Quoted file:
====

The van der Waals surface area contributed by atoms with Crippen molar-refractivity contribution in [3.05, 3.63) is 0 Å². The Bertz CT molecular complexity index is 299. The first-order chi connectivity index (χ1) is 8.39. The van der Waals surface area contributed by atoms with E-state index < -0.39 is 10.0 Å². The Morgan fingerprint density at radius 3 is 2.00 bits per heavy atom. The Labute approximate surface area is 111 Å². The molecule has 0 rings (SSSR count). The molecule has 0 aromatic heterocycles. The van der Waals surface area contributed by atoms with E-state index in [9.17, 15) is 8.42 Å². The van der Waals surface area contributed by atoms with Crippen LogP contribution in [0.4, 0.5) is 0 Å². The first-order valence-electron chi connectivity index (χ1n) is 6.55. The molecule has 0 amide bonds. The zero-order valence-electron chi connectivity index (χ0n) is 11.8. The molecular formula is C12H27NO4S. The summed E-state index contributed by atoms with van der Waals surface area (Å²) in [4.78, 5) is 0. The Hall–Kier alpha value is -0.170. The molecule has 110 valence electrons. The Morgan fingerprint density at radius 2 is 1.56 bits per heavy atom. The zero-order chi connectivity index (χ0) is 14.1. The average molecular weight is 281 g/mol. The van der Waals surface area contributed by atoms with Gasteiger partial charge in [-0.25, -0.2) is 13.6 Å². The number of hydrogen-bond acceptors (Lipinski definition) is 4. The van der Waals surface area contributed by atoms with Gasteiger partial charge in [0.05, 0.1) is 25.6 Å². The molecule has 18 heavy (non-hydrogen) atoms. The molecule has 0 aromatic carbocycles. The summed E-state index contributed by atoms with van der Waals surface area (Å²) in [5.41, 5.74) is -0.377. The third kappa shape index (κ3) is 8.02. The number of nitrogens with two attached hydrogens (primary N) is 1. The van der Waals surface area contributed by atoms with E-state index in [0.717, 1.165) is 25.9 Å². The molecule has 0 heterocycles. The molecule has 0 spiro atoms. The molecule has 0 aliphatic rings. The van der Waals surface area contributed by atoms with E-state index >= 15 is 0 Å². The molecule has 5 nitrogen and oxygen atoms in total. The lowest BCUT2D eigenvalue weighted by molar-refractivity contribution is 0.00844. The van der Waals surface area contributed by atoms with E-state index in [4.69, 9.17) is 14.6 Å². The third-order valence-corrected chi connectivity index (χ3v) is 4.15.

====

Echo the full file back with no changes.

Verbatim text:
The van der Waals surface area contributed by atoms with Crippen molar-refractivity contribution in [3.05, 3.63) is 0 Å². The Bertz CT molecular complexity index is 299. The first-order chi connectivity index (χ1) is 8.39. The van der Waals surface area contributed by atoms with E-state index < -0.39 is 10.0 Å². The Morgan fingerprint density at radius 3 is 2.00 bits per heavy atom. The Labute approximate surface area is 111 Å². The molecule has 0 rings (SSSR count). The molecule has 0 aromatic heterocycles. The van der Waals surface area contributed by atoms with E-state index in [9.17, 15) is 8.42 Å². The van der Waals surface area contributed by atoms with Crippen LogP contribution in [0.4, 0.5) is 0 Å². The first-order valence-electron chi connectivity index (χ1n) is 6.55. The molecule has 0 amide bonds. The zero-order valence-electron chi connectivity index (χ0n) is 11.8. The molecular formula is C12H27NO4S. The summed E-state index contributed by atoms with van der Waals surface area (Å²) in [4.78, 5) is 0. The Hall–Kier alpha value is -0.170. The molecule has 110 valence electrons. The Morgan fingerprint density at radius 2 is 1.56 bits per heavy atom. The zero-order chi connectivity index (χ0) is 14.1. The average molecular weight is 281 g/mol. The van der Waals surface area contributed by atoms with Gasteiger partial charge in [-0.25, -0.2) is 13.6 Å². The number of hydrogen-bond acceptors (Lipinski definition) is 4. The van der Waals surface area contributed by atoms with Gasteiger partial charge in [0.05, 0.1) is 25.6 Å². The molecule has 18 heavy (non-hydrogen) atoms. The molecule has 0 aromatic carbocycles. The summed E-state index contributed by atoms with van der Waals surface area (Å²) in [5.41, 5.74) is -0.377. The third kappa shape index (κ3) is 8.02. The number of nitrogens with two attached hydrogens (primary N) is 1. The van der Waals surface area contributed by atoms with E-state index in [0.717, 1.165) is 25.9 Å². The molecule has 0 heterocycles. The molecule has 0 spiro atoms. The molecule has 0 aliphatic rings. The van der Waals surface area contributed by atoms with E-state index >= 15 is 0 Å². The molecule has 5 nitrogen and oxygen atoms in total. The lowest BCUT2D eigenvalue weighted by molar-refractivity contribution is 0.00844. The van der Waals surface area contributed by atoms with E-state index in [4.69, 9.17) is 14.6 Å². The third-order valence-corrected chi connectivity index (χ3v) is 4.15.